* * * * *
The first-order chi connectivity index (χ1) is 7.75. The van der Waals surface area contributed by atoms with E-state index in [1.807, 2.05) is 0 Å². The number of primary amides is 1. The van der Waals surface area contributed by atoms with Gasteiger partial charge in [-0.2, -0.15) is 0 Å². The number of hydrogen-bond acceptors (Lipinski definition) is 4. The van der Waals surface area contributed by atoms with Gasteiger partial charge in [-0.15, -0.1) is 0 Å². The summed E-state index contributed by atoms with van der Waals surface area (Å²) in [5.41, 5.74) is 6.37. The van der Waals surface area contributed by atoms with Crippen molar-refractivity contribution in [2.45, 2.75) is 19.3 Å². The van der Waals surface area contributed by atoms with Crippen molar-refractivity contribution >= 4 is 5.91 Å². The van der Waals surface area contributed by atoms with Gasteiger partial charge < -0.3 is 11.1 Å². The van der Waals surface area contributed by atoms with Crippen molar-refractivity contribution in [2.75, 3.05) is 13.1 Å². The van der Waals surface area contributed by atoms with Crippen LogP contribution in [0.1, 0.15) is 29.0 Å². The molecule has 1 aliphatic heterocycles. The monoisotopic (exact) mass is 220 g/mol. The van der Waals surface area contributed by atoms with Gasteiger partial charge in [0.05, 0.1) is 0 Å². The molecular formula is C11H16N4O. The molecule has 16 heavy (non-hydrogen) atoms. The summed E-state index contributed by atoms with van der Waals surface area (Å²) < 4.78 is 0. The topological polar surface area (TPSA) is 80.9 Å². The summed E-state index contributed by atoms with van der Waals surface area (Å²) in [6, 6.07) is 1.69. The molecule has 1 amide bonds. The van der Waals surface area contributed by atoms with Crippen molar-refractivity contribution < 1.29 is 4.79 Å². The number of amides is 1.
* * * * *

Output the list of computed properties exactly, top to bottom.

The first-order chi connectivity index (χ1) is 7.75. The van der Waals surface area contributed by atoms with E-state index in [1.807, 2.05) is 0 Å². The number of primary amides is 1. The van der Waals surface area contributed by atoms with Gasteiger partial charge in [-0.2, -0.15) is 0 Å². The number of hydrogen-bond acceptors (Lipinski definition) is 4. The van der Waals surface area contributed by atoms with Gasteiger partial charge in [-0.15, -0.1) is 0 Å². The summed E-state index contributed by atoms with van der Waals surface area (Å²) in [5.41, 5.74) is 6.37. The van der Waals surface area contributed by atoms with Crippen molar-refractivity contribution in [2.45, 2.75) is 19.3 Å². The van der Waals surface area contributed by atoms with Crippen molar-refractivity contribution >= 4 is 5.91 Å². The van der Waals surface area contributed by atoms with Gasteiger partial charge < -0.3 is 11.1 Å². The van der Waals surface area contributed by atoms with Crippen molar-refractivity contribution in [2.75, 3.05) is 13.1 Å². The van der Waals surface area contributed by atoms with Crippen LogP contribution in [0.1, 0.15) is 29.0 Å². The molecule has 1 aliphatic heterocycles. The monoisotopic (exact) mass is 220 g/mol. The van der Waals surface area contributed by atoms with Gasteiger partial charge in [0.05, 0.1) is 0 Å². The molecular formula is C11H16N4O. The molecule has 16 heavy (non-hydrogen) atoms. The summed E-state index contributed by atoms with van der Waals surface area (Å²) < 4.78 is 0. The topological polar surface area (TPSA) is 80.9 Å². The summed E-state index contributed by atoms with van der Waals surface area (Å²) in [6, 6.07) is 1.69. The molecule has 1 amide bonds. The van der Waals surface area contributed by atoms with Crippen molar-refractivity contribution < 1.29 is 4.79 Å². The number of amides is 1.